Simplicity in gift giving requires planning ahead in order not to be stressed out at the last minute. Many people buy items on sale throughout the year to be used as Christmas gifts later. Christmas Clubs are another great way to save during the year. If you start a Christmas Club in mid-February and only deposit $20 per week, you will be able to save approximately $700 by mid-October. This still allows plenty of time for shopping and will enable you to select gifts without feeling rushed and fighting the crowds and traffic right before Christmas.
Simplicity to Give Time
Even though we have a plethora of time-saving appliances and gadgets, we seem to have less time than ever to spend with our friends and families during the Christmas season. There’s a good chance your family members would rather have more of your time and less of your money.
This Christmas season, will your guests remember you for being so frazzled from cooking and baking that you were too tired to enjoy the meal and have a relaxing visit with them? This year, instead of making five desserts, try scaling it back to two. Instead of baking turkey and ham for Christmas, do one or the other. Try serving simple dishes such as a pot roast, casserole, soup, or stew with bread and salad. You will be much more relaxed and your guests’ stomachs will be just as full and satisfied.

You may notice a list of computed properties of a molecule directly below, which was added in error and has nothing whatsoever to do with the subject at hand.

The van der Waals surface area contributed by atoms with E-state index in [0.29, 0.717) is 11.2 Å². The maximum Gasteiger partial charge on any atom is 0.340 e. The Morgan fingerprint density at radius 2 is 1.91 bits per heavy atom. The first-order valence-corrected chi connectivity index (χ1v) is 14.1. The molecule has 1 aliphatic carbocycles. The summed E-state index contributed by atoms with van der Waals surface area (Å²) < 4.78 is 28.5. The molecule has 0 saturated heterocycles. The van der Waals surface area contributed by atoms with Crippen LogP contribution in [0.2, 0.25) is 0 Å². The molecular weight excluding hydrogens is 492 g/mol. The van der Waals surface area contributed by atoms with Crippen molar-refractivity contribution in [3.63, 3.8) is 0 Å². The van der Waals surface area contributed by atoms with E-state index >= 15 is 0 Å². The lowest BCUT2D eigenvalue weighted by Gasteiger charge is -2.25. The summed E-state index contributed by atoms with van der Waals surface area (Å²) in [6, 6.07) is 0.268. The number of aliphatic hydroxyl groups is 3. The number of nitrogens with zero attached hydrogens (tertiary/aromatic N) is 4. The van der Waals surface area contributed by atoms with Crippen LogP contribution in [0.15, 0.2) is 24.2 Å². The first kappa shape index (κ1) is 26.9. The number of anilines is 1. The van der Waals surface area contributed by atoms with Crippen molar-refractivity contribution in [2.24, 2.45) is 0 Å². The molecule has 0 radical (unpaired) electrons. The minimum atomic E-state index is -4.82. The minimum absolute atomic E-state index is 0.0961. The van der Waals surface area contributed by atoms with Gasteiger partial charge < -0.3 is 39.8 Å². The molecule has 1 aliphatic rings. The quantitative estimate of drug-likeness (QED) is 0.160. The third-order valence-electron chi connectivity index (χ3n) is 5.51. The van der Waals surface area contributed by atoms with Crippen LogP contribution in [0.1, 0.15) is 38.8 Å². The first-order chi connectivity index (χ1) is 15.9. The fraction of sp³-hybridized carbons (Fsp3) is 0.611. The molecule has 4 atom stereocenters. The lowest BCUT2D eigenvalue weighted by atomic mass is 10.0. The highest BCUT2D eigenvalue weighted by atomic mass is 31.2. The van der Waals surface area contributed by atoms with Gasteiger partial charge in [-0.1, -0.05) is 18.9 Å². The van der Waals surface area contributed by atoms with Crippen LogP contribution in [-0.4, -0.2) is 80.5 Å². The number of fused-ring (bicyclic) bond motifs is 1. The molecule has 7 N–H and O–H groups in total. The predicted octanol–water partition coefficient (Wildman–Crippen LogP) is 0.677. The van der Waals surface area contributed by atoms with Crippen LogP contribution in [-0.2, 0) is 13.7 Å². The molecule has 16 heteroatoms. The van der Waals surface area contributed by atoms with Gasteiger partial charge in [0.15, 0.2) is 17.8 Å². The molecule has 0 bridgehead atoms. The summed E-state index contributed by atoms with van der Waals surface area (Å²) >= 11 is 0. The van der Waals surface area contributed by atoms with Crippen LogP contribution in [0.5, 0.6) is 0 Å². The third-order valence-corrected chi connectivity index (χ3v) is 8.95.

Last year my sister and I were having difficulty coordinating our busy Christmas schedules. We were finally able to get together the Sunday after Christmas. We had lasagna, bread, and salad. After the meal, we attended a family movie with our children. It was one of the most memorable times we have been able to spend together in recent years.
This year, try simplifying your life so that you have more time to spend with those who may be lonely, shut-in, or who have recently lost a family member. Invite those who are able to attend a free concert, Christmas cantata, or other community function with you. These are things you can also do year-round.
As you endeavor to live a more simplified life, remember to stay Christlike in your purpose. As you begin living a more kingdom-focused life, you will have more time to spend with friends and family, volunteering in your local congregation and community and reaching out to the lost.
Rachel Hamman is a freelance writer and is on staff at the Church of Christ at Mountain View near Winchester, Virginia.